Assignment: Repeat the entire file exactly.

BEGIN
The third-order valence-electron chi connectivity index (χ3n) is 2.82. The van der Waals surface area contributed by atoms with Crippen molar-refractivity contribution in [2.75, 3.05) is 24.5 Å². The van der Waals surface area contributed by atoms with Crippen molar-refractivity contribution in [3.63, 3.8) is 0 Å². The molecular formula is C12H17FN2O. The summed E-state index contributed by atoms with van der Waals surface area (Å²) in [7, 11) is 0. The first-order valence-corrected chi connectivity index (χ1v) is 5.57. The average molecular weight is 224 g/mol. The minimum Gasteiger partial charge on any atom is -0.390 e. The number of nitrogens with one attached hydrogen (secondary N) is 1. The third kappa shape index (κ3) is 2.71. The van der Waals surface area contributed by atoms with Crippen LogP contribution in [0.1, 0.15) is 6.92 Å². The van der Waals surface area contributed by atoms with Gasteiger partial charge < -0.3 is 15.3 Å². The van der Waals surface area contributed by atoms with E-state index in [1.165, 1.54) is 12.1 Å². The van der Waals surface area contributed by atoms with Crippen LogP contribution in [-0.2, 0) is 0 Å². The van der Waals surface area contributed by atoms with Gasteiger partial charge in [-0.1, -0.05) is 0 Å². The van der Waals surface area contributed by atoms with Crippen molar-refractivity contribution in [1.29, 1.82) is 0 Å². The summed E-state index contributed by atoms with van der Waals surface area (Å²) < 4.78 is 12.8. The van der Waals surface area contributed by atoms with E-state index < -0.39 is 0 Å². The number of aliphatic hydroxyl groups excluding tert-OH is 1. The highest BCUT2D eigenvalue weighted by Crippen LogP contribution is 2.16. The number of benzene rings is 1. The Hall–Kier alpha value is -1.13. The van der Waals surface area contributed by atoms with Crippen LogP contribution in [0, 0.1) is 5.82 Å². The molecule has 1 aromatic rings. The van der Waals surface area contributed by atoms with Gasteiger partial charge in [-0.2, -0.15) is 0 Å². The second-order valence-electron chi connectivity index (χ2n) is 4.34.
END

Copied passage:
The third-order valence-electron chi connectivity index (χ3n) is 2.82. The van der Waals surface area contributed by atoms with Crippen molar-refractivity contribution in [2.75, 3.05) is 24.5 Å². The van der Waals surface area contributed by atoms with Crippen molar-refractivity contribution in [3.63, 3.8) is 0 Å². The molecular formula is C12H17FN2O. The summed E-state index contributed by atoms with van der Waals surface area (Å²) in [7, 11) is 0. The first-order valence-corrected chi connectivity index (χ1v) is 5.57. The average molecular weight is 224 g/mol. The minimum Gasteiger partial charge on any atom is -0.390 e. The number of nitrogens with one attached hydrogen (secondary N) is 1. The third kappa shape index (κ3) is 2.71. The van der Waals surface area contributed by atoms with Crippen LogP contribution in [0.1, 0.15) is 6.92 Å². The van der Waals surface area contributed by atoms with Gasteiger partial charge < -0.3 is 15.3 Å². The van der Waals surface area contributed by atoms with E-state index in [1.165, 1.54) is 12.1 Å². The van der Waals surface area contributed by atoms with Crippen LogP contribution in [-0.2, 0) is 0 Å². The van der Waals surface area contributed by atoms with Gasteiger partial charge in [-0.1, -0.05) is 0 Å². The van der Waals surface area contributed by atoms with Crippen molar-refractivity contribution in [1.29, 1.82) is 0 Å². The summed E-state index contributed by atoms with van der Waals surface area (Å²) < 4.78 is 12.8. The van der Waals surface area contributed by atoms with E-state index < -0.39 is 0 Å². The number of aliphatic hydroxyl groups excluding tert-OH is 1. The highest BCUT2D eigenvalue weighted by Crippen LogP contribution is 2.16. The number of benzene rings is 1. The Hall–Kier alpha value is -1.13. The van der Waals surface area contributed by atoms with Crippen LogP contribution in [0, 0.1) is 5.82 Å². The molecule has 1 aromatic rings. The van der Waals surface area contributed by atoms with Gasteiger partial charge in [-0.2, -0.15) is 0 Å². The second-order valence-electron chi connectivity index (χ2n) is 4.34.